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Dresden: Tuesday, February 13, 1945 Paperback – January 18, 2005
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Top Customer Reviews
Next, there is the eternal question of 'Was this raid militarily justified?' Here, I give Frederick Taylor a passing grade, but not much more. In my judgment, he is not interested in looking panoramically and in detail at the arc of the war in early February 1945. Admittedly, this is an immensely complicated issue. But for this book, I think a closer assessment of the dynamics of the European war as of dawn on February 13, 1945, would have been desirable.
Then, there is the second eternal question of 'Was this raid morally defensible?' Here, I think Taylor does a journeyman's job, but doesn't go as deep as would be expected in a book that seeks to re-assess the import and legitimacy of the raid. I think the book would have benefited from greater scrutiny of this question.
Three areas of the study, however, are revelatory and worth a careful read. The first is a roughly 50-page-long, very rich description of the founding and development of the city of Dresden. While some other reviewers were less enthused about it, I think this part of the book is fascinating. Second, the actual nuts-and-bolts description of the aerial raid is as fascinating as it is chilling. Finally, the personal, eyewitness face that Taylor puts on the bombing is remarkable, as it gives a horrifying 'you are there' drama to the event.
I'm disappointed in a few things.Read more ›
He spends much time building a case for why Dresden was a legitimate military target. Nearly every German city had by this time been conscripted to the war effort, and yes, Dresden may have had legitimate targets, but the destruction inflicted upon the civilians was so ferociously excessive contrasted with the relatively minor damage done to military infrastructure, that it makes the argument almost moot.
The first RAF bombing raid excluded the Marshalling yards, Hauptbanhof, Marienbrücke railway bridge and troop barracks... obvious military targets if you are bombing to disable troop movement. It was -only- during the 2nd bombing raid, seeing that the Altstadt was completely engulfed in flames, that the RAF bomber leader made a snap decision - on his own - to target the fringes, otherwise the second target drop would have been exactly as the first.. the Altstadt itself. This is as much of an admission as you are ever going to get that the 1st and 2nd RAF raids were sent not so much for its military targets but for sheer chaos or "dehousing" as it was called.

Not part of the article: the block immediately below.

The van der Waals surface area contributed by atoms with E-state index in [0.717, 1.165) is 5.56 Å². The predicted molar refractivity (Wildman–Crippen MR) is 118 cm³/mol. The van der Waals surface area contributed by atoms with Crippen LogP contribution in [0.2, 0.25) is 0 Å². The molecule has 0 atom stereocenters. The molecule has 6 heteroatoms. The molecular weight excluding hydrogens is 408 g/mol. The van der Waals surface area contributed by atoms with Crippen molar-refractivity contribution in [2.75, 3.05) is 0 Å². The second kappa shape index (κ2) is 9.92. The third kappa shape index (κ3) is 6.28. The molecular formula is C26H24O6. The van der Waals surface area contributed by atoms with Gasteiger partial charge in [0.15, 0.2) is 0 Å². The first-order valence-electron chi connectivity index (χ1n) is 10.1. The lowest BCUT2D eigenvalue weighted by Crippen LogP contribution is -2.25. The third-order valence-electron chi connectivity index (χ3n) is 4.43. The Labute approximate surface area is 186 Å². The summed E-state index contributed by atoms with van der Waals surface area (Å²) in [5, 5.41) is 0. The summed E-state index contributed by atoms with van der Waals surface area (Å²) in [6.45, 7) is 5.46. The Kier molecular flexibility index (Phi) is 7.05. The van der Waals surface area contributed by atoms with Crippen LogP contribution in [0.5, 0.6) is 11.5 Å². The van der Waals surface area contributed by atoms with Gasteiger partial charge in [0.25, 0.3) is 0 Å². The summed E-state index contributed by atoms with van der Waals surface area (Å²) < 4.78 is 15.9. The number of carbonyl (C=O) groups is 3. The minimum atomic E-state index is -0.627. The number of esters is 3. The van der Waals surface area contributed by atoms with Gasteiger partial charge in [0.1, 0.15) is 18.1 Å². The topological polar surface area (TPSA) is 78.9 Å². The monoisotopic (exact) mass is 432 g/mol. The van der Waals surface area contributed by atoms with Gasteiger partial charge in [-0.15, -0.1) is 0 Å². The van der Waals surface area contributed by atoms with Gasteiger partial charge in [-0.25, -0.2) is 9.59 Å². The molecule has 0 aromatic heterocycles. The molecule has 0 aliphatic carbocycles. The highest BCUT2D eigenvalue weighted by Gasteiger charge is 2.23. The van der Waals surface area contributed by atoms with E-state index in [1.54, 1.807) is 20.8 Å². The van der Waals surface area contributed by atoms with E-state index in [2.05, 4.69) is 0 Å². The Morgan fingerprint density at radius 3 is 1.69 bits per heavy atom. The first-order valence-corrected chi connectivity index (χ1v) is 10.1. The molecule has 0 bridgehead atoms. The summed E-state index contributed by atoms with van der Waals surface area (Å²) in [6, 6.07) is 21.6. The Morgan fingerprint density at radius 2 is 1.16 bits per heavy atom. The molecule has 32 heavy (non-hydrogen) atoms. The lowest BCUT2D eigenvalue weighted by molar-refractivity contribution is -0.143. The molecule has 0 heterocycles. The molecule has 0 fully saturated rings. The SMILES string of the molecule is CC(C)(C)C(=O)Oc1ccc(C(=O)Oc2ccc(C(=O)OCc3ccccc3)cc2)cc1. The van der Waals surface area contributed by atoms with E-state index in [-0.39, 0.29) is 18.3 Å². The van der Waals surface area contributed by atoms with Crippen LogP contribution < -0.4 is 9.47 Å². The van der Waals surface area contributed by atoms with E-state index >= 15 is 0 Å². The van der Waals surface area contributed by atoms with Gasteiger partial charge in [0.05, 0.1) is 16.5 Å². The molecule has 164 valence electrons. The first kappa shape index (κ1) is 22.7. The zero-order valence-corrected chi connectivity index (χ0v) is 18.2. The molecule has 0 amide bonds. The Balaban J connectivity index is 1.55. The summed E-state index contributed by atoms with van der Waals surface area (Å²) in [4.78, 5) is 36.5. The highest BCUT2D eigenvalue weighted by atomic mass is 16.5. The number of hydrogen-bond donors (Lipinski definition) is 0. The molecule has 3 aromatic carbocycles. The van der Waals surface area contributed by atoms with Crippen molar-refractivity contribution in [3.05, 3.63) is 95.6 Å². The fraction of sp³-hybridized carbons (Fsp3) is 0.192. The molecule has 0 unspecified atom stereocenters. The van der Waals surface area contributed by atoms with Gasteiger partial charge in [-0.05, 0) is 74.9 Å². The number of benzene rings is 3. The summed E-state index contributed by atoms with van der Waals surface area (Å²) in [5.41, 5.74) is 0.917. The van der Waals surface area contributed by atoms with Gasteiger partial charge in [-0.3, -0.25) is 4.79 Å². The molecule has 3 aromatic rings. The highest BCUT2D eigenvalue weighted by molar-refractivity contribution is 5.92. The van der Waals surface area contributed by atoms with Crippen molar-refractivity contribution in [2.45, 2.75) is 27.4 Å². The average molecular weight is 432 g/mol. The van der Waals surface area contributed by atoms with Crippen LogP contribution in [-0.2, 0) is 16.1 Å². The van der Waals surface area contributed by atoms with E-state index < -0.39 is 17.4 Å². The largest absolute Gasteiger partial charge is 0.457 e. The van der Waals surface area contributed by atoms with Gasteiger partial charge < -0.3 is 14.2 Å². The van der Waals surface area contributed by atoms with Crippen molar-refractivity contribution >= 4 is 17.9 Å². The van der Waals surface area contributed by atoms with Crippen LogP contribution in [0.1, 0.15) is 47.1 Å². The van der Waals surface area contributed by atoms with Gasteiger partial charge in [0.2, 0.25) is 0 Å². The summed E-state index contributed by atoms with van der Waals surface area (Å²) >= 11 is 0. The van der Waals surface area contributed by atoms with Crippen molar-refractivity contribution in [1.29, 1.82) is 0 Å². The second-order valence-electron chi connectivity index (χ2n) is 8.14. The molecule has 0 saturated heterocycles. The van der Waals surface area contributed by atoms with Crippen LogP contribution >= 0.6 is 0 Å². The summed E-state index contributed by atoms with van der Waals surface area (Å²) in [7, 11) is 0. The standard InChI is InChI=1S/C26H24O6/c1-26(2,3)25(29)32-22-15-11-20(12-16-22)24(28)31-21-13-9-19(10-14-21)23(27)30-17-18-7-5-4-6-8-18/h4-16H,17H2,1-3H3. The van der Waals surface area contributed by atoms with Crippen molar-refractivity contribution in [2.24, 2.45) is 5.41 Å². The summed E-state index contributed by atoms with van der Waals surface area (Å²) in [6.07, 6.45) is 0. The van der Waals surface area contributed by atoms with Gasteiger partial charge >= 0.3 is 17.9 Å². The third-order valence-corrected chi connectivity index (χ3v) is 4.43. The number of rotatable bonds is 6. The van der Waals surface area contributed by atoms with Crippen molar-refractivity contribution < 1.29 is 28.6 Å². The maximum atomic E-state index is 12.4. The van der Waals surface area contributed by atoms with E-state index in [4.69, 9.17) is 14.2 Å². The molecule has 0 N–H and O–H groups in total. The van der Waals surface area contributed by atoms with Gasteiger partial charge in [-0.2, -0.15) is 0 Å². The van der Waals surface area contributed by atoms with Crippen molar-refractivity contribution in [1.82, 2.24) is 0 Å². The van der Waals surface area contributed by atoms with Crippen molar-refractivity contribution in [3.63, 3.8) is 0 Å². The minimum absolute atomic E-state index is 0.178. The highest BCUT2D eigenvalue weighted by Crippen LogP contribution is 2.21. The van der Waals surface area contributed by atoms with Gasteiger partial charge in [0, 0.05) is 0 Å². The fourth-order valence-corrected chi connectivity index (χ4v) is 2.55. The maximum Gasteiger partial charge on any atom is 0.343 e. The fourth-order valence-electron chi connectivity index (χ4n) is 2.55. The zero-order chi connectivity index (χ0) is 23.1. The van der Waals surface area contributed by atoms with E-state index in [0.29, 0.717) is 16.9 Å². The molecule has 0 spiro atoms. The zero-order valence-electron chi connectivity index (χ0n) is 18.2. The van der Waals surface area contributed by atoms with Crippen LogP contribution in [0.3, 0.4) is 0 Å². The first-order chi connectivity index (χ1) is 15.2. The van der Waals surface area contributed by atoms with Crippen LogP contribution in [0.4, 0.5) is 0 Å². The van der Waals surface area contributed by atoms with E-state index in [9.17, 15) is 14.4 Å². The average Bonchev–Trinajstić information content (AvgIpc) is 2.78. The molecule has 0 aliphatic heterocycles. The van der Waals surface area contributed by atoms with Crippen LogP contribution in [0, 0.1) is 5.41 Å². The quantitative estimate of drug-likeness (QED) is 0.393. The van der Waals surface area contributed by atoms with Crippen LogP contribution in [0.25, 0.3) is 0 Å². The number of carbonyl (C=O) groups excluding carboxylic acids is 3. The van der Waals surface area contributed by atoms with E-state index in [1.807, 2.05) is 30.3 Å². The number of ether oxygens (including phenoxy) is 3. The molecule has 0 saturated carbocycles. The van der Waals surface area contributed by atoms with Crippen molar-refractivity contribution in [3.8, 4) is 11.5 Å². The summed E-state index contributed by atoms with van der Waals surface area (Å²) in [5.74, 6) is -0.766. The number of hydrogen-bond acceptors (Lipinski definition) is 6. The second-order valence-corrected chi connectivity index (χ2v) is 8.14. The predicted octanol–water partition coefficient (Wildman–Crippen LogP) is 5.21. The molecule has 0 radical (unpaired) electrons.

The author however, does an excellent job revealing the lack of preparedness for a possible all out air raid, and shows how Dresden was truly undefended that night.Read more ›
Regarding morality issues: No single death or action that results in death is ever justified in any war, including WWII. It was a complete waste of human life on all sides. The bombing of Dresden was a waste of human life and also a valid military necessity. This book will aid the reader to identify what they feel is the appropriate moral shade of grey, as there is no black/white choice.
Several issues exist with many of the other reviews:
1. Many reviewers haven't read it, as demonstrated by completely ridiculous assertions on the book's contents.
2. Almost all judge the validity of the raid and its methods based on information that no one could have known in 1945, including the complete effects of large-scale bombing.
3. This book is based on written evidence from the 1940s under Nazi and Soviet regimes, and on the memories of individuals, which change and fade through time.
4. The evidence in this book is still varied in source from Allied and Nazi records, bomber crews, Dresden residents, and Jews working in military factories in Dresden at the time. Judge the evidence for itself, even if you don't like Taylor's writing style and conclusions.
Most Recent Customer Reviews
Dresden is a very personal and emotional subject, especially for those of German or English heritage. Read morePublished 2 months ago by Timothy J. Kuhn
I just finished reading this book and was impressed by the research which Frederick Taylor has undertaken. Read more
Edmund Burke wrote of the triumph of the psychopathic mind, and the death of the noble, "It is gone, that sensibility of principle, that chastity of honour, which felt a stain... Read morePublished 6 months ago by a badly positioned hole near centre of chariot wheel
This book will shake your sensitivities and raise questions about whether or not the U.S. was guilty of a war crime in our bombing of Dresden. Read morePublished 10 months ago by QuasiBob
Detailed, researched (the citations section is long) book showing how the "common wisdom" about the bombing of Dresden is wrong. Very well worth reading.Published 10 months ago by Amazon Customer
This thorough presentation of the bombing takes into account facts that sentimental arguments downplay or ignore. Read morePublished 12 months ago by JAthey
This is a bias book written by someone attrmpting to make small of the killing of hundreds of thousands of women and children.Published 12 months ago by Dr. Ronald Cutburth